Not to start off all Debbie Downer on you guys, but it's 7:43 p.m. and I'm not feeling too juiced for the Home Run Derby. Yesterday, I compared it to the NBA slam dunk contest in the sense that it gets really repetitive and boring after about 5 to 10 seconds. It's one of those events where everyone tries to overcompensate for the obvious monotony by going hog wild with excitement. It's a little bit like if you were out on a terrible date, and instead of just leaving after an hour, you start laughing hysterically at your own jokes to show the girl how cool you are. And when that doesn't work, you pretend to choke just so she'll have to hug you. We've all been there, right? The Home Run Derby is faking your own imminent death in order to experience brief contact with someone who despises you.
This is getting sad. This is a sad retro diary. I understand now why they fake the energy — it's the only way. Time to switch gears:
In case you were out living a life of leisure, here's what you missed in sports on Monday.
Prince Fielder hit a record-tying 12 final-round home runs to win his second Home Run Derby and join Ken Griffey Jr. as the only player with multiple titles. He also remains the only prince to ever win a title, following the indecisive performance of Prince Hamlet, who swung way too late, the boring and wordy performance of Prince Valiant, who nobody watched after his first two outs, the threatening counterculture performance of the Fresh Prince of Bel Air from 1990, who used a funky multicolored bat that shocked middle America, the bizarre performance of Prince himself, whose hitting ability is not quantifiable or even recognizable, and the ends-justify-the-means performance of Machiavelli's theoretical prince, who keeps getting banned for trying to use a metal bat.
Here is how you fix the Home Run Derby: Start with an aircraft carrier. Matter of fact, whenever you are "fixing" anything, "start with an aircraft carrier" is always a good jumping-off point. Now you take said aircraft carrier and anchor that bad boy about 350 feet from shore. Not just any shore: Make it a bay that somewhat mirrors the dimensions of a major league baseball park. You see where I am headed with this, don't you? Yep, you're right, the guys on the aircraft carrier have to hit the balls back to land in order to get credit for a home run. Not a bad idea, huh? Well, we aren't done pouring extra awesome sauce on this yet. Every single ball that gets hit off the aircraft carrier has a dollar value, so if you retrieve the ball you can turn it in for a cash prize. Some are worth $500, some are worth $1,000 and the "money ball" is worth $10,000. Now you don't only have the spectacle of the baseballs flying off an aircraft carrier onto the beach, you have the battle for the balls as well. I know what you are thinking: Won't this get ugly? I don't want to watch people tear each other's arms off over a baseball on national television. Fear not: The whole event is recorded, and the stealing of baseballs from the rightful owner (he/she who caught it) will be policed. Are you really going to read this and tell me that this wouldn't drastically increase your interest in the Home Run Derby? If you don't like this idea, you are basically taking a stance against beaches, bikinis, free money, and the United States military. Don't take a stance against beaches, bikinis, free money, and the United States military. That would be dumb.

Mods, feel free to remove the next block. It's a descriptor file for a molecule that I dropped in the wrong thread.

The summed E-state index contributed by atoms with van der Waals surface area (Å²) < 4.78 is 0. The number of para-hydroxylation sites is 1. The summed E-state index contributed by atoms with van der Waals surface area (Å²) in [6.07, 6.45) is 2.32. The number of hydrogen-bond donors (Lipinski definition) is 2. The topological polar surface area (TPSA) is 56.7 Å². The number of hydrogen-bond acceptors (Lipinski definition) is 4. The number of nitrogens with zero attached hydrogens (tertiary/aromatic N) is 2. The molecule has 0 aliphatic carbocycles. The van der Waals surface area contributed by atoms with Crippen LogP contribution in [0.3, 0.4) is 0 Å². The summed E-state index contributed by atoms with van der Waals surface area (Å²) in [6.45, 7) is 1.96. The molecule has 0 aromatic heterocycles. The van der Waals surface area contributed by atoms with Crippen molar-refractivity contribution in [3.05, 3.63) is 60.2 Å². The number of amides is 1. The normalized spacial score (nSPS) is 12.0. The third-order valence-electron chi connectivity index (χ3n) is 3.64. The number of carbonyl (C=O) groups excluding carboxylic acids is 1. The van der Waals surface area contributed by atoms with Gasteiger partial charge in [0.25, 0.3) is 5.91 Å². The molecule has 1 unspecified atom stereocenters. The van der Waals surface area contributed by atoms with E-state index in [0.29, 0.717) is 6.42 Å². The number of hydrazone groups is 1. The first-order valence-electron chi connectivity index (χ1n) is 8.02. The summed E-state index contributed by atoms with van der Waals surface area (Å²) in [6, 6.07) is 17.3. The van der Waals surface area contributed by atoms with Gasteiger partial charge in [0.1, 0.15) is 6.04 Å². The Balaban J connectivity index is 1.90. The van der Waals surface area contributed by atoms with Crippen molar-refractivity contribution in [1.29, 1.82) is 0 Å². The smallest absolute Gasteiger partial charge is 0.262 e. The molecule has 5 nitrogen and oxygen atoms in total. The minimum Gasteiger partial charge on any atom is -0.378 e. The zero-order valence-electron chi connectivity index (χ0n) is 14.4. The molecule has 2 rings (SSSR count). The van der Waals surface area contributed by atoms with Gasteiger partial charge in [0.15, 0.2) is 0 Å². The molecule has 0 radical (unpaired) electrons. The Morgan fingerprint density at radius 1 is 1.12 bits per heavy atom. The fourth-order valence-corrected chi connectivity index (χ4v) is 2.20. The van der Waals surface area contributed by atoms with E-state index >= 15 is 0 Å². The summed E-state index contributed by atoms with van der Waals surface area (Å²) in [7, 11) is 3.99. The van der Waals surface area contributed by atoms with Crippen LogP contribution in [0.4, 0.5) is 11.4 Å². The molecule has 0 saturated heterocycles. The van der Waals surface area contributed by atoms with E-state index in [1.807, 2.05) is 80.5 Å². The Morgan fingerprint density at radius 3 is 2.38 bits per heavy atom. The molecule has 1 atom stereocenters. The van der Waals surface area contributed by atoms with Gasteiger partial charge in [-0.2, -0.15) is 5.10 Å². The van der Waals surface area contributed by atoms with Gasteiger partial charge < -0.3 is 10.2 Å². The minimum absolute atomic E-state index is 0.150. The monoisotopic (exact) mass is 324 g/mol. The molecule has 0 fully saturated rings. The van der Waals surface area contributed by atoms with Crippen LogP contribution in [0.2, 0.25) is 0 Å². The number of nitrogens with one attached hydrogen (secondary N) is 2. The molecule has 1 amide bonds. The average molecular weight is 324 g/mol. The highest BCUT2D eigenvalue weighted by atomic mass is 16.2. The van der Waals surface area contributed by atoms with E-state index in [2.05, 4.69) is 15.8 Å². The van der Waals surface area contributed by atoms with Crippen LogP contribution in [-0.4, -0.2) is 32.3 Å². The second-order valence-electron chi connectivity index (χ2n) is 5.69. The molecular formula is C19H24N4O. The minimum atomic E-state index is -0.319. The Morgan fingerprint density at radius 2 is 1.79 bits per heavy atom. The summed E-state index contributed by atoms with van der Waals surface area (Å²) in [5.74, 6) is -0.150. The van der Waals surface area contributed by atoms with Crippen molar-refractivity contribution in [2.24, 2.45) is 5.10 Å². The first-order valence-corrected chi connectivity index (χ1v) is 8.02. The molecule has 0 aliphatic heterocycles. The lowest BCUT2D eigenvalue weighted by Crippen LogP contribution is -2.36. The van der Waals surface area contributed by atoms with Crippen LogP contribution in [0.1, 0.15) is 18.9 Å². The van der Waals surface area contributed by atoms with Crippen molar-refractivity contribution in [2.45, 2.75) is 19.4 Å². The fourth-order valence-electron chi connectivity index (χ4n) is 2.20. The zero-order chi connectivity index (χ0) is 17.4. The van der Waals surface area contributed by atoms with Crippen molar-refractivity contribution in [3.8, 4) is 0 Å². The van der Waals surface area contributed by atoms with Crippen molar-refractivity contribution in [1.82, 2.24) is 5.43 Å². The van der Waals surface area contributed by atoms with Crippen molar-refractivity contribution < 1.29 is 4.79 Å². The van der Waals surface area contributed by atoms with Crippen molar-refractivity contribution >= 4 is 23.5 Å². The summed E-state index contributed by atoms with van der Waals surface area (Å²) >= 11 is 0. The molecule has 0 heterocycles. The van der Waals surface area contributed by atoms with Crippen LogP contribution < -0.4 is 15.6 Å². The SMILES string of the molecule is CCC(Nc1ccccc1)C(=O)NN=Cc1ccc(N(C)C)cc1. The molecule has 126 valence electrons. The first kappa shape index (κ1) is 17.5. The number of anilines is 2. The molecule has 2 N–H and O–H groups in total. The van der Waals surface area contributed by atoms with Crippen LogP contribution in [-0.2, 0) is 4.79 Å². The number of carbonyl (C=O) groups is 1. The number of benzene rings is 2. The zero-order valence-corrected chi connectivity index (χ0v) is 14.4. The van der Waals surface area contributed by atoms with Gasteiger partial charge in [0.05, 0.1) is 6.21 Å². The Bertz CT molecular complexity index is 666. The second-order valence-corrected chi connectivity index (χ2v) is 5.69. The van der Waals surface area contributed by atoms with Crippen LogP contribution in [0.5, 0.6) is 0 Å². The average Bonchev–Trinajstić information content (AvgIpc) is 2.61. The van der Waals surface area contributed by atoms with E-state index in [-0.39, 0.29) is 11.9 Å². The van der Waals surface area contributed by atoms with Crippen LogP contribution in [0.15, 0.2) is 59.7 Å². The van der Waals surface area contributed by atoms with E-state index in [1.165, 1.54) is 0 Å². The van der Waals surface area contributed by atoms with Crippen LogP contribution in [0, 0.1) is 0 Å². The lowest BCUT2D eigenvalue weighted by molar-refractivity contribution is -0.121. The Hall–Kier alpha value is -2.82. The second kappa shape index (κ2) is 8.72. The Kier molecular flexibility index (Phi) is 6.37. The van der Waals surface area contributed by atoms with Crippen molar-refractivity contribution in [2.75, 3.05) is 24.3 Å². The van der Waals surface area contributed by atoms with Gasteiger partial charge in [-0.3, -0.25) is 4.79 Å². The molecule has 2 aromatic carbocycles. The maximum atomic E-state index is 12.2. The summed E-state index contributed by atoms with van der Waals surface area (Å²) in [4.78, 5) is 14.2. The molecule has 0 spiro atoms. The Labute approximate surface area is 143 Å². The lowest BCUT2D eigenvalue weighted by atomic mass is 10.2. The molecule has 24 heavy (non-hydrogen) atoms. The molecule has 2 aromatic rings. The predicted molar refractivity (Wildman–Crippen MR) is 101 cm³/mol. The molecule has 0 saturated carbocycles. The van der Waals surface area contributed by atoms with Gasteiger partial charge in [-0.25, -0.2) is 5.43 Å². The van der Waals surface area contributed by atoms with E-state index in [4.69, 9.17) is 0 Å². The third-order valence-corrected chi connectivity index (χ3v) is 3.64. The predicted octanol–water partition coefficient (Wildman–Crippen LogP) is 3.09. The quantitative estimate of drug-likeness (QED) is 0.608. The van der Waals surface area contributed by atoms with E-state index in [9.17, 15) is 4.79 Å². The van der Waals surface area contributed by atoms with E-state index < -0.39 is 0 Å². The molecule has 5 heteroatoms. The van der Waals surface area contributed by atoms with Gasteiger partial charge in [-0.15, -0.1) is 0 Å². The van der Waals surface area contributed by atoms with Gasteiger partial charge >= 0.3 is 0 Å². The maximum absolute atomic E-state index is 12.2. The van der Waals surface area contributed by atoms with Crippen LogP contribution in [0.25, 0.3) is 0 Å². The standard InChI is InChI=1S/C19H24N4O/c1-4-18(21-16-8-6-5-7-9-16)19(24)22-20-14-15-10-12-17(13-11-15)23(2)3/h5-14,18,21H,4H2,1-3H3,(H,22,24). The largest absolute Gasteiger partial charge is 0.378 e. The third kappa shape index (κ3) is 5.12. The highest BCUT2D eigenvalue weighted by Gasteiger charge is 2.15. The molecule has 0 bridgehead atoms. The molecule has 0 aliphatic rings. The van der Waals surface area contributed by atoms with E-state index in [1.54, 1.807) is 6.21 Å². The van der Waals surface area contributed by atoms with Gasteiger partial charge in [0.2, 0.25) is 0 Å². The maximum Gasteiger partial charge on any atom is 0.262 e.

— David Jacoby